U.S. Pat. No. 4,640,977 granted to Shakun on Feb. 3, 1987, discloses a thermoelectric device wherein the thermoelements sit atop "pedestal supports" which are, in fact, elongated in the "Z" plane. However, these "pedestals" still must be connected to interconnection members in order to join each pair of thermoelements together. Included in this document, is the optimization of the pedestal height, or the distance between the hot and cold interconnects.
Lastly, U.S. Pat. No. 4,444,991 granted to Beale on Apr. 24, 1984, presents a unique design in which interconnection members are eliminated by directly connecting the thermoelements. Also, these junctions are enlarged to provide more junction area to the heat source. The cross sectional area of every other junction is "considerably" larger than the others and of the thermoelement legs as well. Thus, the actual thermoelement junction depth is quite deep.
The unique design of heat rejecting interconnection members and their associated thermoelement interfaces, of the present invention, yield many significant advantages over the prior art: non-electrically conductive thermal conductors are eliminated which reduce heat losses; the thermoelement-interconnect contact point cross sectional area is equal to or less than the cross sectional area of the remaining portion of the interconnect in order to provide more heat carrying capacity; interconnection member geometry is optimized in all directions, including a dimensional variation throughout the entire length of the interconnect, in order to maximize heat transfer; lastly, infinitely small thermoelement junction depths are achieved, thus increasing efficiency by the reduction of the temperature drop across these junction depths. When a thermoelement is incorporated into the design of the present invention, that thermoelement's thermal conductivity value, in watts/centimeter per degree Celsius, in nearly the optimum thickness value given in centimeters, within some tolerances. For example, a Bismuth-Tellurium alloy thermoelement has a thermal conductivity value of 0.010 to 0.025 watts/centimeter per degree Celsius and it was found to have and optimum elemental thickness of approximately 5 to 10 mils. Other thermoelement materials were tested and all yielded the same result with some tolerances.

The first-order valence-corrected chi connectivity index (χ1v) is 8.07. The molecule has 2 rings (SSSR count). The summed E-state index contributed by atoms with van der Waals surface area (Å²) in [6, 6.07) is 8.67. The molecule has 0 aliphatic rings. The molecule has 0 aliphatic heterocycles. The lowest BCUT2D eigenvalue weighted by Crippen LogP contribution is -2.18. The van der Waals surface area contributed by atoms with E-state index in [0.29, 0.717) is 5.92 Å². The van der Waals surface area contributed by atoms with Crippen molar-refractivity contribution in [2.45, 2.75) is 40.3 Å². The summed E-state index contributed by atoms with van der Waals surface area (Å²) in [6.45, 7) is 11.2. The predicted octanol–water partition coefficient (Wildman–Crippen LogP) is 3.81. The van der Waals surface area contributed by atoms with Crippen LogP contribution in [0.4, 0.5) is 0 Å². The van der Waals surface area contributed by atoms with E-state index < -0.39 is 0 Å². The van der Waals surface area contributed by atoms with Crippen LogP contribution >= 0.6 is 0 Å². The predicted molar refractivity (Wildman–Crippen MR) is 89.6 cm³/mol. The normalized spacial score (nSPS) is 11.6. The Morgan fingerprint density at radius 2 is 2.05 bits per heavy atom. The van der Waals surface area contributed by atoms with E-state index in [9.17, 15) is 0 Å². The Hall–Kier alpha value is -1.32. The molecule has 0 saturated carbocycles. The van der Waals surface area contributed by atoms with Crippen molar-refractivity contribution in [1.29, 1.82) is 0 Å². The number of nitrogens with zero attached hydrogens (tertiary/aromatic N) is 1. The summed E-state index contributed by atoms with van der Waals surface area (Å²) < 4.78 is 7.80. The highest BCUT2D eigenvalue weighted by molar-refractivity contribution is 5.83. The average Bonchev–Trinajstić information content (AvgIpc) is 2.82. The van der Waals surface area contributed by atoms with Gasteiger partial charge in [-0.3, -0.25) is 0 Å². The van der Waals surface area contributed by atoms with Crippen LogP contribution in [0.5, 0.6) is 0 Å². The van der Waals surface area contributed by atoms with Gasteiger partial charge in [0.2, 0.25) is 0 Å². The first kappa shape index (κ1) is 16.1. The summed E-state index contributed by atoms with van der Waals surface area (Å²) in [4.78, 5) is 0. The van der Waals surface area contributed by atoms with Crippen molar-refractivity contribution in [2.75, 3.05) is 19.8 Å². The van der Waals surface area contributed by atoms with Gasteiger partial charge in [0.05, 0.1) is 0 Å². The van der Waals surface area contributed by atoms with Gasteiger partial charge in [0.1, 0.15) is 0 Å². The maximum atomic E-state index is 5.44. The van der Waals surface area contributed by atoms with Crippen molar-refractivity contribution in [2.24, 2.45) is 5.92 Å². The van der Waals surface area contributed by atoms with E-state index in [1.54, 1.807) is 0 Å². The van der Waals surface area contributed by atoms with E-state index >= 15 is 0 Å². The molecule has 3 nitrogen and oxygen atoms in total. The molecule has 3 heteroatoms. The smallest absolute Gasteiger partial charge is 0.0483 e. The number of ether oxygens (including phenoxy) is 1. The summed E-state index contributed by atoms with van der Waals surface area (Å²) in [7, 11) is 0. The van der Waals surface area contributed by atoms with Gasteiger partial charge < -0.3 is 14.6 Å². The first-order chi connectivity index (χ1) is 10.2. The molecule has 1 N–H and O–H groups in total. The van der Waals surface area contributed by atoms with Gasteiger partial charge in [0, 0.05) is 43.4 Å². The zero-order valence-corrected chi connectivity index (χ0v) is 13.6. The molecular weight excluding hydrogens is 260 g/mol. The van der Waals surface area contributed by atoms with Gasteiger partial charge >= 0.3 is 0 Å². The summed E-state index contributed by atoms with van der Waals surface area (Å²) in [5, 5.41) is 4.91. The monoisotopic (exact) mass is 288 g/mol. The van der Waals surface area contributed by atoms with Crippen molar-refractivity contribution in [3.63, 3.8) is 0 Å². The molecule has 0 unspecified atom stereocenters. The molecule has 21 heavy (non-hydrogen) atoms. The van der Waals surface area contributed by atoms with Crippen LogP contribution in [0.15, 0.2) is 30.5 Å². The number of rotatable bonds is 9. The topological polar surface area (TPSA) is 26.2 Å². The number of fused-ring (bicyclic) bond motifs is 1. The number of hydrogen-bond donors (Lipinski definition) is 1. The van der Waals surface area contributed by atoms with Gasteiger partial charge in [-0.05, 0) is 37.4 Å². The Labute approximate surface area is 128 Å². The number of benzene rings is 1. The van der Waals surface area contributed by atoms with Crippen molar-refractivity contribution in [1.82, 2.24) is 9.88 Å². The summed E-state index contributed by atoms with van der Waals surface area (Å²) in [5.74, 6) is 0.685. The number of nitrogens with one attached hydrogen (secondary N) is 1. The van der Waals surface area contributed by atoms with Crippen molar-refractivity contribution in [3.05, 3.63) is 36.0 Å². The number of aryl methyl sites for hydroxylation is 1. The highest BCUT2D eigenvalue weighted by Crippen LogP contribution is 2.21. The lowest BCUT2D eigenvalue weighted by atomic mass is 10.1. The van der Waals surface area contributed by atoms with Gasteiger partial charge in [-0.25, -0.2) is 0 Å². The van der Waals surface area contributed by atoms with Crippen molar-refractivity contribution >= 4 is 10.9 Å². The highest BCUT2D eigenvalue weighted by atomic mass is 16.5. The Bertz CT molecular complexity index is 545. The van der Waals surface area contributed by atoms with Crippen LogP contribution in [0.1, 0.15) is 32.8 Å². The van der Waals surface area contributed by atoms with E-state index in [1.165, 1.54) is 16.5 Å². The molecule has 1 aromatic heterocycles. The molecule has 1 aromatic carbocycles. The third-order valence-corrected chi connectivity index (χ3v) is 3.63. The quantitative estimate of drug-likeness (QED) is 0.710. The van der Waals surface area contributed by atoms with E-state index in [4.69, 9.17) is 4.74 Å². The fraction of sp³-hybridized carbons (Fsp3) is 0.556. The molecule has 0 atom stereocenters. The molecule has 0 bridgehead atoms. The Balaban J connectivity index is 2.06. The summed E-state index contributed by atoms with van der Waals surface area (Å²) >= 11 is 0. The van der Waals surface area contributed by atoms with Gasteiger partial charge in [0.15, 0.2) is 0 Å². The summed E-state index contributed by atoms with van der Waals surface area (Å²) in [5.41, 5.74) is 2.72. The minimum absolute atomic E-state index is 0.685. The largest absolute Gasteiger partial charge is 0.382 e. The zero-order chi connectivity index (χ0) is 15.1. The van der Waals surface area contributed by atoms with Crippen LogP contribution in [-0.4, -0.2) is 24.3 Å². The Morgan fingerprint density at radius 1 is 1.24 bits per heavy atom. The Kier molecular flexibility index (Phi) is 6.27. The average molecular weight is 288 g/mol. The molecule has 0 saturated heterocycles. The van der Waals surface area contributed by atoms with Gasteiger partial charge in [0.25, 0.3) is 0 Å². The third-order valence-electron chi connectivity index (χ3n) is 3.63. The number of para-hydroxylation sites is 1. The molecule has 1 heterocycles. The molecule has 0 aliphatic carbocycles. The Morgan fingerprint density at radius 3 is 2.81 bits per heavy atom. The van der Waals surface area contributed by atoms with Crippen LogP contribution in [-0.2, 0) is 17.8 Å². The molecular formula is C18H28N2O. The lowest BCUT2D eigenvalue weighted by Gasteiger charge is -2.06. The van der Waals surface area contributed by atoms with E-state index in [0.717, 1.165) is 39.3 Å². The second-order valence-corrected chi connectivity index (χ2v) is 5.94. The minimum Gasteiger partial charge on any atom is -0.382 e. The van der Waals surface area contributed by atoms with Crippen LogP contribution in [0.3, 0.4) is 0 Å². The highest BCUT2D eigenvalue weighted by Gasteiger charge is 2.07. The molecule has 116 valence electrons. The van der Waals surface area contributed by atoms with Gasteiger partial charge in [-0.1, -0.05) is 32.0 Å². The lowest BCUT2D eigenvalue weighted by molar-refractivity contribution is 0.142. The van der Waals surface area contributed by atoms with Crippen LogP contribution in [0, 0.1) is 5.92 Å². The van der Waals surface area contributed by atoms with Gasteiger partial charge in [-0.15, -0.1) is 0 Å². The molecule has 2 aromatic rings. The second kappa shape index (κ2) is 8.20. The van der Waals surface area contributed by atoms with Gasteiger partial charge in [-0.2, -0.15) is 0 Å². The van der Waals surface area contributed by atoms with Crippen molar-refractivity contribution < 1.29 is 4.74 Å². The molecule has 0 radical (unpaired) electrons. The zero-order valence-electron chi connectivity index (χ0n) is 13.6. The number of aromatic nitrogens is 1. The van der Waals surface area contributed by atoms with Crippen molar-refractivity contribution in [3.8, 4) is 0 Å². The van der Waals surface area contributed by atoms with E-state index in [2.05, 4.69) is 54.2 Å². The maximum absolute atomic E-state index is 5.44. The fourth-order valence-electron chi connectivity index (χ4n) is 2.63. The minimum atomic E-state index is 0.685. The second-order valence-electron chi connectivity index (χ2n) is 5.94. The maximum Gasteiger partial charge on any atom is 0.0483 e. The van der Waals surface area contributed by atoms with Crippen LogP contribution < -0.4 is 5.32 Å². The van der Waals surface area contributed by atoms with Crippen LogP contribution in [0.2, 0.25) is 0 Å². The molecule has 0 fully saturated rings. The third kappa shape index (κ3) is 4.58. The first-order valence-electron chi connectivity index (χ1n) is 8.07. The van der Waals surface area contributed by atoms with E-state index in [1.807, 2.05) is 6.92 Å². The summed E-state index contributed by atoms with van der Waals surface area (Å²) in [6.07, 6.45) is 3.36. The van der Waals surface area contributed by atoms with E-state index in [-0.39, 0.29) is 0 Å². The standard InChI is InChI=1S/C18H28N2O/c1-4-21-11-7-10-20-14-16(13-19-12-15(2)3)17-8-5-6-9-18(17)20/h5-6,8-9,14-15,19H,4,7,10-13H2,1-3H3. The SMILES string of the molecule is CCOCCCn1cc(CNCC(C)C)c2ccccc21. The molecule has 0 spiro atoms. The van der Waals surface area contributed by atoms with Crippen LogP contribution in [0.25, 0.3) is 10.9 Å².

U.S. Pat. No. 5,434,744, granted to Fritz on Jul. 18, 1995 claims a substrated thermoelectric device in which thermoelement spacing is less than 0.010 inch and thermoelement thickness is less than 0.050 inch. In addition, an improved device is claimed to have greater than 300 thermoelements and their said thickness is "approximately" 0.020 inch. If the proper heat rejecting interconnection technology, identical to the present invention, is employed, and assuming the thermoelement materials utilized in the patent granted to Fritz have thermal conductivity values between 0.010 and 0.025 watts/cm per degree Celsius, the thermoelement thickness can be further reduced to the optimum range, thus eliminating waste.
It is also desirable to minimize the quantity of expensive thermoelectric material in addition to developing a thermoelectric device which is simple and inexpensive to manufacture.
Accordingly it is an object of the present invention to provide a thermoelectric device which has a superior efficiency for the temperature differential while minimizing the amount of expensive thermoelectric material.
Another object of the present invention is to provide a thermoelectric device which includes electrical conductors electrically parallel to each thermoelement which would increase the Figure of Merit of the entire device.
Another object of the present invention is to provide a heat rejecting interconnect of a configuration which maximizes the heat dissipation while serving as an efficient electrical conductor.
Yet another object of the present invention is to provide a thermoelectric device wherein each thermoelement is shielded or shrouded by a conductive material to be secured in place and also to decrease the overall electrical resistance of the device.
It is another object of the present invention to demonstrate a relationship between the optimum leg length, and its thermal conductivity when an optimum heat dissipating interconnect, such as the configuration presented in the present invention, is employed.
Yet another object of the present invention is to provided a thermoelectric device wherein the thermoelement are melted and/or grown form a granular or powder stock in their permanent locations in order to eliminate the need for separate molds and to create a deposit which is done offers the optimum morphology and yet is inexpensive to produce.
A still further object of the present invention is to provide a method of manufacture of a thermoelectric device which reduces the cost of the device, increases efficiency and results in a more robust device which is simpler to produce.